Two bicycles owned by champion Australian cyclist Cadel Evans help to tell a story of achievement on cycling's world stage. A Ridley 'Helium' road cycle and a Cannondale CAAD 4 hardtail mountain bike ridden by the champion cyclist are part of the National Museum of Australia's collection.
Cycling champion on and off the road
Cadel Evans rode this Ridley 'Helium' road bike during the 2008 Tour de France, the legendary three-week stage race held every July.
Riding for the Silence-Lotto team, he held the most coveted prize in professional cycling, the leader's yellow jersey, for five stages.
During stage 17 of the 2008 race, Spanish climber Carlos Sastre of Team CSC completed a spectacular ascent of the Alpe d’Huez, taking the overall lead.
By the penultimate stage time trial, Evans needed to ride one minute and 34 seconds faster than Sastre. He beat Sastre’s time and jumped to second place overall, but he remained 58 seconds behind at the end of the tour. This was the second year in a row that Evans had come second in the tour.
Then in 2011 Evans became the first Australian to win the Tour de France. At the age of 34, he was among the oldest winners in the race's history. His tour win crowned an impressive list of successes since he had turned professional 10 years early, which included winning the 2009 World Road Championships in Switzerland.
Australians on tour
Cadel Evans' success in France was part of a long tradition of Australian cyclists riding in Europe for professional teams. Victorian cyclists Iddo 'Snowy' Munro and Duncan 'Don' Kirkham rode the 1914 Tour de France, becoming the first Australian and, in fact, the first native English speakers to participate.
Over the next century 45 Australians competed in the tour, including some of Australia's mightiest cycling talents, from Sir Hubert Opperman in 1928 and 1931, to Russell Mockridge in 1955 and Don Allan in 1974 and 1975. In 1981 Phil Anderson became the first Australian to lead the Tour de France.
The other yellow jersey wearers from Australia are Stuart O’Grady (1998 and 2001), Bradley McGee (2003), Robbie McEwen (2004) and Simon Gerrans (2013).
Cadel Evans was a champion mountain bike rider long before he joined the professional European road racing fraternity.
Physiological tests while at the Australian Institute of Sport revealed that Evans possessed the rare combination of an unusually high lung volume and the capacity to absorb more oxygen from each breath than 99.9 per cent of the population.
Affectionately known as 'The Lung', Evans became a dominant force in cross-country mountain biking, winning the 1998 and 1999 world cups.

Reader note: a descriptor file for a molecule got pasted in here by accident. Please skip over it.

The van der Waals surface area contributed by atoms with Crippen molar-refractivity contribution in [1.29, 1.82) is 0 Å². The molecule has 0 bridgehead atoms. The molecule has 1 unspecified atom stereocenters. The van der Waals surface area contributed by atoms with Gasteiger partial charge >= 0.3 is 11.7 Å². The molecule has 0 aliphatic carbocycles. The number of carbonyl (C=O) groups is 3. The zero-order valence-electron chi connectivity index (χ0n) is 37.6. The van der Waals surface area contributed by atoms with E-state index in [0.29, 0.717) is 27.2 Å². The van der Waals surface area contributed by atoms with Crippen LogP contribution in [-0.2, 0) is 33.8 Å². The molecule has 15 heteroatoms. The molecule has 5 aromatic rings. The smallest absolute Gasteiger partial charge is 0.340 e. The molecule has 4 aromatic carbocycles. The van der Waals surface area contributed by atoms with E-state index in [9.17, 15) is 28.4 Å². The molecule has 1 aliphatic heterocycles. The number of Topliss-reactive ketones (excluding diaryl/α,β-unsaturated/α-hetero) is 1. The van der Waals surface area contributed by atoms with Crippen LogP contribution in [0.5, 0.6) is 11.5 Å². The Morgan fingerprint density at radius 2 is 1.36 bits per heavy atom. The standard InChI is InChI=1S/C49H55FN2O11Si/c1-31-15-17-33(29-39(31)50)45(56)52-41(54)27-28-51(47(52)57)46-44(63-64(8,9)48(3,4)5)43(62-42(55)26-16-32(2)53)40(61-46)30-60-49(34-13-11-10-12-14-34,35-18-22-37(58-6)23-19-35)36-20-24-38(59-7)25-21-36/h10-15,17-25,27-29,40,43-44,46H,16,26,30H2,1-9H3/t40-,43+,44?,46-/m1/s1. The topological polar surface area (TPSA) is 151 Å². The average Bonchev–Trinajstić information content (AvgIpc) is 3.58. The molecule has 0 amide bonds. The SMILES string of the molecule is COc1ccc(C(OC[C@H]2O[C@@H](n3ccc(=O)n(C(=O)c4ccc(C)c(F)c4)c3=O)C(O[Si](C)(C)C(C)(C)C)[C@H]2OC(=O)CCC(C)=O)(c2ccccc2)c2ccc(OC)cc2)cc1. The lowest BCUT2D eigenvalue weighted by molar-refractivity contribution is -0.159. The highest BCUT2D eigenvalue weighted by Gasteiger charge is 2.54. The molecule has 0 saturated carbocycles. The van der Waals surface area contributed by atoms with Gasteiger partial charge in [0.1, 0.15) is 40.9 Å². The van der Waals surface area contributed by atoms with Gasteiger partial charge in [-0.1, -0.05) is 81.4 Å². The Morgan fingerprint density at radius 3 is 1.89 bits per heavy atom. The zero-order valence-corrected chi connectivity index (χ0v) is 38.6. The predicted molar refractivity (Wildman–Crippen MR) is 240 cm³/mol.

Evans was born at Katherine in the Northern Territory on 14 February 1977, and spent his early years at the Barunga settlement, before moving first to Armidale in New South Wales, and later to Melbourne.
His cycling career started in 1995 as a scholarship holder in the Australian Institute of Sport’s mountain bike program. Evans converted to road cycling in 2001.
Today, Evans lives in Stabio, Switzerland and Barwon Heads in Victoria with his Italian wife, Chiara Passerini, and their adopted son, Robel.
Evans was awarded a Member of the Order of Australia (AM) for his service to cycling and the community in June 2013.
Close to the feeling of flying
Off-road cycling remains close to Cadel’s heart. In his 2009 autobiography, Cadel Evans: Close to Flying, he wrote about the joy and visceral pleasure that riding mountain bikes has brought him over the years.
When you have a good day mountain biking … it is close to the feeling of flying. With an uninterrupted path of single-track it can seem like you’re floating through a forest. The rush of constant sound, like the wind past your ears, is amplified by the noise generated by wide tyres on the terrain; it drums out of beat at times to the thud of tree roots, rocks and all else that litters the way.
And then comes the contributions from the body. The pulse of breath and heart — both rising from surges of adrenaline and effort — add to a soundtrack on this simple machine and you’re in nature’s playground. You float … drift … sweep. Through turns you delve deeper into the path ahead, diving around the next turn and into the unknown.
The National Museum of Australia thanks Jason Bakker (Director of Signature Sport and Cadel Evans' manager), Josh Boyd (Echelon Sports), Warren Meade (Bicycle Passion), Trevor Nix (The Cyclery) and Robbie McEwen (Robbie McEwen Cycling) for their assistance in acquiring these two bicycles.
In our collection